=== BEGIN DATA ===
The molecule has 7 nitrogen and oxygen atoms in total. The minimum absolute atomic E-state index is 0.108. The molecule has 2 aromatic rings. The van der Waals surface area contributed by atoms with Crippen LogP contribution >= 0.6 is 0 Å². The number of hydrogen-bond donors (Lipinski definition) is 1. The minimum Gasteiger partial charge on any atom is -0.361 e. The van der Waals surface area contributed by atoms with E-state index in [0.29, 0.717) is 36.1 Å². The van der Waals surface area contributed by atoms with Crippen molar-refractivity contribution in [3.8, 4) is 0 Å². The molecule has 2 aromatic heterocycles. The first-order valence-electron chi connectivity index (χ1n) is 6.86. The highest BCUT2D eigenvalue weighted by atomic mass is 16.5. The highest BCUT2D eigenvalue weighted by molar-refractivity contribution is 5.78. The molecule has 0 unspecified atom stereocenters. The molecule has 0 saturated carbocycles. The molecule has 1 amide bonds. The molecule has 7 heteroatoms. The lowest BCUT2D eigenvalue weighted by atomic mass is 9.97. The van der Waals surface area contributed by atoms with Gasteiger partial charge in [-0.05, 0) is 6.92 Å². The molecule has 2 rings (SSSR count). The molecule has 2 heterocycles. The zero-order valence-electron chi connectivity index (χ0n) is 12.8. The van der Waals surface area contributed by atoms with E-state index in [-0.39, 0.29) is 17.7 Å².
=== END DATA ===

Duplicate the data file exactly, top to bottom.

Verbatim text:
The molecule has 7 nitrogen and oxygen atoms in total. The minimum absolute atomic E-state index is 0.108. The molecule has 2 aromatic rings. The van der Waals surface area contributed by atoms with Crippen LogP contribution >= 0.6 is 0 Å². The number of hydrogen-bond donors (Lipinski definition) is 1. The minimum Gasteiger partial charge on any atom is -0.361 e. The van der Waals surface area contributed by atoms with E-state index in [0.29, 0.717) is 36.1 Å². The van der Waals surface area contributed by atoms with Crippen molar-refractivity contribution in [3.8, 4) is 0 Å². The molecule has 2 aromatic heterocycles. The first-order valence-electron chi connectivity index (χ1n) is 6.86. The highest BCUT2D eigenvalue weighted by atomic mass is 16.5. The highest BCUT2D eigenvalue weighted by molar-refractivity contribution is 5.78. The molecule has 0 unspecified atom stereocenters. The molecule has 0 saturated carbocycles. The molecule has 1 amide bonds. The molecule has 7 heteroatoms. The lowest BCUT2D eigenvalue weighted by atomic mass is 9.97. The van der Waals surface area contributed by atoms with Gasteiger partial charge in [-0.05, 0) is 6.92 Å². The molecule has 2 rings (SSSR count). The molecule has 2 heterocycles. The zero-order valence-electron chi connectivity index (χ0n) is 12.8. The van der Waals surface area contributed by atoms with E-state index in [-0.39, 0.29) is 17.7 Å².